[Paul, to Jesus] “I don’t give a hoot about what’s true and what’s false, or whether I saw him or didn’t see him, or whether he was crucified or wasn’t crucified. I create the truth, create it out of obstinacy and longing and faith. I don’t struggle to find it—I build it. I build it taller than man and thus I make man grow. If the world is to be saved, it is necessary—do you hear—absolutely necessary for you to be crucified, and I shall crucify you, like it or not; it is necessary for you to be resurrected, and I shall resurrect you, like it or not.”
–Nikos Kazantzakis, “The Last Temptation of Christ”
The basket was nestled on the ground at the foot of a large painted sign; a dozen rocks, professionally smoothed, rested inside like a collection of petrified eggs. “Carry the rock with you as you navigate the labyrinth,” the sign advised, “as you bring your burden to lay at the feet of Jesus, who will join you in the middle.”
Dutifully, I started the path, stepping with moderate care between two rows of landscaping brick that traced a path, winding but never confusing, around the degrees of a circle laid out in a forgotten corner of the Methodist church. The center was directly ahead; I could see that a single transgression of the boundary would bring me to the Christ-filled center in a fraction of the time, but I followed the rules and continued the pantomime of theological confusion. “We walk by faith, not by sight,” the pastor had gently reminded us some twenty minute prior in the worship service. “Perhaps,” I thought, “but such a strategy might leave me with a broken ankle here among the stones.”
I find myself (even now, more than a decade into my apostasy) drawn to these sacred spaces, mesmerized by their spiritual significance and overwhelmed (at times) by the connectivity I still feel for them. During Holy Week the attraction sometimes is especially poignant. The world around me is bursting with new life and possibilities, and every thread of the biological tapestry that surrounds me reinforces the call of “renew, renew, renew.”
It is an odd thing, to be a Christian apostate. The Calvinists among whom I spent my youth decree that I could not be a Christian, and the Southern Baptists around whom I spend my adulthood proclaim that I could not be an apostate. I only know what I was, and what I am now; it is not my business to adjust my biography for the sake of someone’s theology.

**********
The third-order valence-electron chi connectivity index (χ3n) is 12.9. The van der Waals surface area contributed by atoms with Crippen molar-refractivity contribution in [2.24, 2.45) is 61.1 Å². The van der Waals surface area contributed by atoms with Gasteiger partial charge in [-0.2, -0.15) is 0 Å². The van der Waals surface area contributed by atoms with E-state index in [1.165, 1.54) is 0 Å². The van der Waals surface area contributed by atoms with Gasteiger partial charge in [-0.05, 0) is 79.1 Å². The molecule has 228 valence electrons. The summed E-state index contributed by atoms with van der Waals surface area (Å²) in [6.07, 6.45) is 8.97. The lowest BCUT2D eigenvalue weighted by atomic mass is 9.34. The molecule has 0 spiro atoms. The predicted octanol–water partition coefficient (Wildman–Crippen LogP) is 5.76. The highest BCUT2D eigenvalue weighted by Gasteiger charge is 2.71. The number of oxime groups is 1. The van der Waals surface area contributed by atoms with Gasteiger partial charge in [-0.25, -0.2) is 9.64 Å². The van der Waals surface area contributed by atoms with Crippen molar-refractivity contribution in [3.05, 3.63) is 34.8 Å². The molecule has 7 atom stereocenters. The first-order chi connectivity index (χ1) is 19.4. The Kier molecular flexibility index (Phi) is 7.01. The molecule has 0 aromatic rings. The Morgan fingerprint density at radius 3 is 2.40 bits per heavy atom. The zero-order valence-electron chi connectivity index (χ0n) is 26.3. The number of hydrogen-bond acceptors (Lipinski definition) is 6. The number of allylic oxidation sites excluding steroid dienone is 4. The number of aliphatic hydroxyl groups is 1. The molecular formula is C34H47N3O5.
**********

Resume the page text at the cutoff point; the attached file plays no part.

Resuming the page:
The path of the labyrinth is designed to be repeated. It is not a maze—there is only one path possible—and thus there are no navigational choices to be made. It presents the walker with an existential illusion of ambiguous velocity. It’s more or less a two-dimensional roller coaster meant to evoke a kind of abrupt angular momentum of the spirit—a ten minute flirtation with apostasy that placates the supplicant with assurances that Christ is waiting for them when the ride comes to a full and complete stop.
At times such as these, the pull of the Church is strong. Come back, it says, and all is forgiven. There is no saint so bright in Heaven as a penitent apostate on his knees at the altar. My notoriety as a heretic would increase a hundred-fold overnight; the denominational publishers would anticipate my call with bated breath; the hidden heretics in the pews would lean forward to exorcize their doubts with the sheer humility and relatability of my testimony.
The voice on my shoulder gives me no end of encouragement: think of the pastors’ careers you could save, think of the families you could keep together, think of the children spared their parents’ condescension and disappointment.
If you really want to elevate man, the voice continues, you can’t build him a new tower to Heaven. You have to given him wings!
But I don’t want to give wings to man; if he was meant to have them, God would have given them. Life is hard enough here on Earth, and we don’t solve the problems that are endemic here on the ground by elevating man above them. We have to do the hard work, we have to walk the path laid out before us, and we have to keep our eyes open when we do so.
After walking the labyrinth, I found the center. I stood for a moment, expectantly. A sparrow flitted, excitedly, from one branch to the next in a nearby live oak tree. There were no other people around to note my accomplishment. The was no Christ, no other spirit around either. There was only a basket, same as at the entrance, filled with the same dozen professionally-polished stones. I dropped mine among them; I took some small comfort in the observation that mine had a slightly more greenish cast to it than the rest. Perhaps there was some chromium or manganese impurity in the mineral, I don’t know, but I was filled with a profound sense of irrelevance.
I walked the halls of the church again. The parishioners, flush with the excitement of a Palm Sunday service, were now busy availing themselves of the generous brunch buffet set before them. God’s tithes and offerings had sprung for Belgian waffles, French crêpes, and Russian blintzes. Not to mention eggs, bacon, sausage, and of course prime rib, roast chicken, and a variety of other gourmet items. It was most assuredly a communion fit for one of the wealthiest communities in the country, and so I begged a cup of coffee and abandoned my visit.
It would be so easy for me to evacuate the force of my apostasy and return with branches spread before me to rejoin the Bride of Christ. But to do so would be to deny not only myself, but my intellectual integrity. The greatest surprise of my young life was not discovering that I found Christianity to be false, but was discovering that truth mattered to me more than Christianity. To return to her willing arms would no doubt be a comfort, but it would be cold, and forced, and harmful to us both. And I’m not sure that, were we reunited, we would grow to question each other all over again.
More’s the pity.